Tuesday, 12 July 2016

A young Marschallin in the making: Gemma Lois Summerfield in recital

Gemma Lois Summerfield
Gemma Lois Summerfield
Felix Mendelssohn, Fanny Mendelssohn Hensel, Claude Debussy, Richard Strauss;
Reviewed by Robert Hugill on Jul 9 2016
Star rating: 4.0

An attractive programme with some moments of great beauty from this young artist

2015 Kathleen Ferrier Award winner Gemma Lois Summerfield has popped up a couple of times on this blog. Ruth caught her January 2016 recital with Simon Lepper at St John's Smith Square (see Ruth's review), and I heard her as Ginevra in the Royal College of Music's production of Handel's Ariodante (see my review).

At the Buxton Festival on 9 July 2016 I caught up with Gemma Lois Summerfield in a revised version of her January 2016 recital, accompanied by Sebastian Wybrew in songs by Fanny and Felix Mendelssohn plus Debussy's Ariettes oubliées and Richard Strauss's Four Lieder Op.27.

The Pavilion Arts Centre is not an ideal recital venue, the acoustics are perhaps a little dry and the location meant that Gemma Lois Summerfield and Sebastian Wybrew's recital had competition from a band playing in the Pavilion Gardens as part of the Buxton Carnival. Though we were given free leaflets containing the translations of the song texts, the lights in the auditorium were turned down so low that reading was impossible.

Looking delightfully summery despite the weather, Gemma Lois Summerfield displayed an attractive stage persona and in some of the songs really communicated with her audience. However, in others she had a tendency to hide behind her music. In the more strophic Mendelssohn songs, though her diction was excellent, we wanted a greater variety of colours in her vibrant lyric line. That said, a persistent catch in her voice seemed to indicate that things were not quite 100%. She overcame this brilliantly but you felt it could not help but create a certain tension.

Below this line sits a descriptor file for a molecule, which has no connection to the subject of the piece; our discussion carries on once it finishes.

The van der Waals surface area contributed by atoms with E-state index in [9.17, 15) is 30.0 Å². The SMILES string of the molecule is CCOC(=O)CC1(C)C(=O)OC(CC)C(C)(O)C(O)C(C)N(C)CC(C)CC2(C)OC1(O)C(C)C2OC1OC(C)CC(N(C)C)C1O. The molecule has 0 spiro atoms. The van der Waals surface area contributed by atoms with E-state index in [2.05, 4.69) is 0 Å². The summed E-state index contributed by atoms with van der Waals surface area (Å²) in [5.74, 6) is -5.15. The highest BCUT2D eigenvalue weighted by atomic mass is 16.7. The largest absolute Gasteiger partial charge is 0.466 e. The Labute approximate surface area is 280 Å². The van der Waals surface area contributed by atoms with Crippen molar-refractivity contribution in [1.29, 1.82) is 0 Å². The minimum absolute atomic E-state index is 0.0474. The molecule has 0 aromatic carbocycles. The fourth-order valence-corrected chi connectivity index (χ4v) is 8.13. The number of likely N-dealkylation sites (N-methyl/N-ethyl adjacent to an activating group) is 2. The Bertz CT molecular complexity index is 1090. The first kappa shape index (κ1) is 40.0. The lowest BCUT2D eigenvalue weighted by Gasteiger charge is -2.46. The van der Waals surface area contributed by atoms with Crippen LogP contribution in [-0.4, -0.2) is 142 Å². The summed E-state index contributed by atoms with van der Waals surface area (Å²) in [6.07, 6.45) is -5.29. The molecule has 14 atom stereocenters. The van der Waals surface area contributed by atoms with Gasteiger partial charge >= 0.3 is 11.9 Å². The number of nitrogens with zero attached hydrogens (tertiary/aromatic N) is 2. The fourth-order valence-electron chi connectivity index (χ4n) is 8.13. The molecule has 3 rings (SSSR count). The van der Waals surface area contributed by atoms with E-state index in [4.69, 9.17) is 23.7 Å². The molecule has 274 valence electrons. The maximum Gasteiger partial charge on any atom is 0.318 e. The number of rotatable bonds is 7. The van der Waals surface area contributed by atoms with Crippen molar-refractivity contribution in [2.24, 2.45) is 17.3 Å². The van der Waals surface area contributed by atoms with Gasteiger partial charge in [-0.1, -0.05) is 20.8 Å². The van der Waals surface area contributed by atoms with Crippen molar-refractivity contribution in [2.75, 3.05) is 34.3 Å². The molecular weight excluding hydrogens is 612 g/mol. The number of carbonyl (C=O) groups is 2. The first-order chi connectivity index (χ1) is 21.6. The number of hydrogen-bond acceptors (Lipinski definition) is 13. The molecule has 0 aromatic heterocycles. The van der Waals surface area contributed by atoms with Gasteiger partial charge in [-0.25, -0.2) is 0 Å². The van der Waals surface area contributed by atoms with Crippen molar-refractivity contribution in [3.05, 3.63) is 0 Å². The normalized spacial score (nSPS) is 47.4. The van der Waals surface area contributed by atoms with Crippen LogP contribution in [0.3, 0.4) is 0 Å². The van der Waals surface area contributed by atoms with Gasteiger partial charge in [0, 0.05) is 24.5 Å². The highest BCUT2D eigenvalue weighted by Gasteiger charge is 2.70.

We opened with a substantial group of songs (too many?) by Felix Mendelssohn and by Fanny Mendelssohn Hensel.
Neue Liebe had a great sense of fairies in the piano and Summerfield impressed with her command of language but I wanted more variety of tone, though the atmosphere in the last verse darkened finely. Der Liebe schreibt showed of her vibrant lyric voice, though she overused vibrato somewhat for my taste. Winterlied had some nice characterisation, but I felt her voice a little too present for the evocative material, though she fined down the tone at the end.

Fanny Mendelssohn's Die Mainacht had a nice sense of lyric beauty albeit a trifle generalised. Felix Mendelssohn's Suleika was sung with a vibrant lyric line, though Summerfield could have been a bit more communicative and varied the verses more. The last song of the group, Hexenlied really showed what Summerfield could do. Sung vividly, with words spat out and full of colour, you wished that some of these virtues had been brought to the more lyric songs.

Debussy's Verlaine settings, Ariettes oubliées are a different proposition. At times these felt a little too studied, too much sung to the music. It is easy for me to write that Summerfield should relax and communicate with the audience more, but this was true, though there we some lovely things in the performance too. C'est l'extase langoureuse started with gorgeous impressionism in the piano and Summerfield sang with fluid line and lovely flexibility. Here and elsewhere I found her French les vividly idiomatic than her German. Il pleure dans mon Coeur had a lovely delicacy in both voice and piano, though to be ideal I would have wished her voice had been more veiled, less present. L'ombre des arbres was hauntingly dark, rising to a string climax, with some lovely fine grained top notes. Chevaux de bois had really vivacious sense, only occasionally lacking a real smile in the voice. Green was atmospheric with a fluid line, and Spleen was similarly impressive with a lovely atmosphere.

Before the four Richard Strauss songs Summerfield gave a short spoken introduction and I wished she had introduced more of the songs this way. Richard Strauss's songs were a wedding present to his wife and comprise some of his best known songs. Ruhe meine Seelestarted with dark drama in the piano, complemented by Summerfield's quiet intense voice There was a nice ease at the top and a great sense of the words. Cäcilie was really sung to us, showing how communicative she can really be, a performance full of engaging enthusiasm and passion. Heimliche Aufforderung was similarly impressive and charming too. At climaxes her voice had a lovely strength to the tone, not hard but vibrant; not so much Sophie as a young Marschallin in the making.

This perhaps is the key to Gemma Lois Summerfield's voice, she is that tricky thing a young dramatic soprano, a voice in transition looking for a repertoire. This recital was full of positives as well as items for comment and I look forward to hearing how she develops.

The last song in the printed programme was Strauss's Morgen, sung with a lovely ease, flexibility and radiance. The quiet moments at 'Stumm' were simply mesmerising. As an encore we were treated to Roger Quilter's Music when soft voices die combining superb diction with a beautifully poised performance. More please!

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